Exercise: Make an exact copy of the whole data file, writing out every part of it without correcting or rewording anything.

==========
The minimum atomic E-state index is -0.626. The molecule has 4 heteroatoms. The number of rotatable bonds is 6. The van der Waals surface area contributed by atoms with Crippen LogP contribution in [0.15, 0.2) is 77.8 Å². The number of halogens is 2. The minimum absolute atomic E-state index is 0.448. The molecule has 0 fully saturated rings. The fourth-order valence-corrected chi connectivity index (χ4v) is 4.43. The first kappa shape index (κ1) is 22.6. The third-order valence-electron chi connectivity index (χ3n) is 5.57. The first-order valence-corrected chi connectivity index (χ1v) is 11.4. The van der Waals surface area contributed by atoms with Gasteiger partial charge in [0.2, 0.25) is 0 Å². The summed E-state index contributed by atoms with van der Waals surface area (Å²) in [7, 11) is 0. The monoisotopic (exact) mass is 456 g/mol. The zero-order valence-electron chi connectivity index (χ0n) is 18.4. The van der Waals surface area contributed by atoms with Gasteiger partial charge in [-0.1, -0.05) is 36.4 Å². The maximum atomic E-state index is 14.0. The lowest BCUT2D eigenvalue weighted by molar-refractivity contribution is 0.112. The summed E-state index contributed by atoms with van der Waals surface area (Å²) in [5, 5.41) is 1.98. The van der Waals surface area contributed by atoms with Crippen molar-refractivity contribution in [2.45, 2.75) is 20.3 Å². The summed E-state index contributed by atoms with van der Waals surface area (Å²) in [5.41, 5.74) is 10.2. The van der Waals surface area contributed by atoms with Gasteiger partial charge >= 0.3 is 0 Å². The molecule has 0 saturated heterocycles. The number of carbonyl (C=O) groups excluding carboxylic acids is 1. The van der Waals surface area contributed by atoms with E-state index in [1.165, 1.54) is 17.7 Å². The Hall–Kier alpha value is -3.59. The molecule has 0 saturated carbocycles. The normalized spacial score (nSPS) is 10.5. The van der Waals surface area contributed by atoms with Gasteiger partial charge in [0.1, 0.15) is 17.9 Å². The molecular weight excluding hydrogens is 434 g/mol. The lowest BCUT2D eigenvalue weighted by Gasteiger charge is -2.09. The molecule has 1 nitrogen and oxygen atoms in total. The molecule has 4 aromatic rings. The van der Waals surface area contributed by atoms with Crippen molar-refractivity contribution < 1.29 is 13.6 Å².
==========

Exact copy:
The minimum atomic E-state index is -0.626. The molecule has 4 heteroatoms. The number of rotatable bonds is 6. The van der Waals surface area contributed by atoms with Crippen LogP contribution in [0.15, 0.2) is 77.8 Å². The number of halogens is 2. The minimum absolute atomic E-state index is 0.448. The molecule has 0 fully saturated rings. The fourth-order valence-corrected chi connectivity index (χ4v) is 4.43. The first kappa shape index (κ1) is 22.6. The third-order valence-electron chi connectivity index (χ3n) is 5.57. The first-order valence-corrected chi connectivity index (χ1v) is 11.4. The van der Waals surface area contributed by atoms with Gasteiger partial charge in [0.2, 0.25) is 0 Å². The summed E-state index contributed by atoms with van der Waals surface area (Å²) in [7, 11) is 0. The monoisotopic (exact) mass is 456 g/mol. The zero-order valence-electron chi connectivity index (χ0n) is 18.4. The van der Waals surface area contributed by atoms with Gasteiger partial charge in [-0.1, -0.05) is 36.4 Å². The maximum atomic E-state index is 14.0. The lowest BCUT2D eigenvalue weighted by molar-refractivity contribution is 0.112. The summed E-state index contributed by atoms with van der Waals surface area (Å²) in [5, 5.41) is 1.98. The van der Waals surface area contributed by atoms with Crippen molar-refractivity contribution in [2.45, 2.75) is 20.3 Å². The summed E-state index contributed by atoms with van der Waals surface area (Å²) in [5.41, 5.74) is 10.2. The van der Waals surface area contributed by atoms with Gasteiger partial charge >= 0.3 is 0 Å². The molecule has 0 saturated heterocycles. The number of carbonyl (C=O) groups excluding carboxylic acids is 1. The van der Waals surface area contributed by atoms with E-state index in [1.165, 1.54) is 17.7 Å². The Hall–Kier alpha value is -3.59. The molecule has 0 saturated carbocycles. The normalized spacial score (nSPS) is 10.5. The van der Waals surface area contributed by atoms with Gasteiger partial charge in [0.1, 0.15) is 17.9 Å². The molecular weight excluding hydrogens is 434 g/mol. The lowest BCUT2D eigenvalue weighted by Gasteiger charge is -2.09. The molecule has 1 nitrogen and oxygen atoms in total. The molecule has 4 aromatic rings. The van der Waals surface area contributed by atoms with Crippen molar-refractivity contribution < 1.29 is 13.6 Å².